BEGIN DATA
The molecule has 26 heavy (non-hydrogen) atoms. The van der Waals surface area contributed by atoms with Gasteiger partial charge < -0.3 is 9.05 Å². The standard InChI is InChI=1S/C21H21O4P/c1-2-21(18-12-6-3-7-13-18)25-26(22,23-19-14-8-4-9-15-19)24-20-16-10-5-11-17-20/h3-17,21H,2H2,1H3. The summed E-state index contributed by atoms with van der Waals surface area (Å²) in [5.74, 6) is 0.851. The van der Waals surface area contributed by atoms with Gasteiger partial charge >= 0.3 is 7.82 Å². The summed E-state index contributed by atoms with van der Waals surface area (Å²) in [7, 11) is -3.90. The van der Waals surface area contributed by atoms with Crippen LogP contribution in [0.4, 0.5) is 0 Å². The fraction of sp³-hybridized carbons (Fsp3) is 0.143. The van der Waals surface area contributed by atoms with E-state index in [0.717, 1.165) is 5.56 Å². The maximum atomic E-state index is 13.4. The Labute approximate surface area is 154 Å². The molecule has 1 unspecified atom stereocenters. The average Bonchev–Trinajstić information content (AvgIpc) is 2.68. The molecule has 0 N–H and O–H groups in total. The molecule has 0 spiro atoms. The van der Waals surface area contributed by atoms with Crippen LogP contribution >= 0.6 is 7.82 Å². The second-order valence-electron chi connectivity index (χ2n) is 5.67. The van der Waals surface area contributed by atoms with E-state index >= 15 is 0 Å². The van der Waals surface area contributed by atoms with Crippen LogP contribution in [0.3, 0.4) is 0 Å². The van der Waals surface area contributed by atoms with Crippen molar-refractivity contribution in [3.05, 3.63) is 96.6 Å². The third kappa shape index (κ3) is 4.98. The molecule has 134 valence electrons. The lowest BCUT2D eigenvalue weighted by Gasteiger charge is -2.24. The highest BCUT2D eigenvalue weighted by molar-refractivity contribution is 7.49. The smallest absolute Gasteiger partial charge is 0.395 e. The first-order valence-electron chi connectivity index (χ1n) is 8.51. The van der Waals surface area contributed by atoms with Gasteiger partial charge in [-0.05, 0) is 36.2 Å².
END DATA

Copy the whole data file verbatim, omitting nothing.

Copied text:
The molecule has 26 heavy (non-hydrogen) atoms. The van der Waals surface area contributed by atoms with Gasteiger partial charge < -0.3 is 9.05 Å². The standard InChI is InChI=1S/C21H21O4P/c1-2-21(18-12-6-3-7-13-18)25-26(22,23-19-14-8-4-9-15-19)24-20-16-10-5-11-17-20/h3-17,21H,2H2,1H3. The summed E-state index contributed by atoms with van der Waals surface area (Å²) in [5.74, 6) is 0.851. The van der Waals surface area contributed by atoms with Gasteiger partial charge >= 0.3 is 7.82 Å². The summed E-state index contributed by atoms with van der Waals surface area (Å²) in [7, 11) is -3.90. The van der Waals surface area contributed by atoms with Crippen LogP contribution in [0.4, 0.5) is 0 Å². The fraction of sp³-hybridized carbons (Fsp3) is 0.143. The van der Waals surface area contributed by atoms with E-state index in [0.717, 1.165) is 5.56 Å². The maximum atomic E-state index is 13.4. The Labute approximate surface area is 154 Å². The molecule has 1 unspecified atom stereocenters. The average Bonchev–Trinajstić information content (AvgIpc) is 2.68. The molecule has 0 N–H and O–H groups in total. The molecule has 0 spiro atoms. The van der Waals surface area contributed by atoms with Crippen LogP contribution >= 0.6 is 7.82 Å². The second-order valence-electron chi connectivity index (χ2n) is 5.67. The van der Waals surface area contributed by atoms with E-state index >= 15 is 0 Å². The van der Waals surface area contributed by atoms with Crippen LogP contribution in [0.3, 0.4) is 0 Å². The van der Waals surface area contributed by atoms with Crippen molar-refractivity contribution in [3.05, 3.63) is 96.6 Å². The third kappa shape index (κ3) is 4.98. The molecule has 134 valence electrons. The lowest BCUT2D eigenvalue weighted by Gasteiger charge is -2.24. The highest BCUT2D eigenvalue weighted by molar-refractivity contribution is 7.49. The smallest absolute Gasteiger partial charge is 0.395 e. The first-order valence-electron chi connectivity index (χ1n) is 8.51. The van der Waals surface area contributed by atoms with Gasteiger partial charge in [-0.05, 0) is 36.2 Å².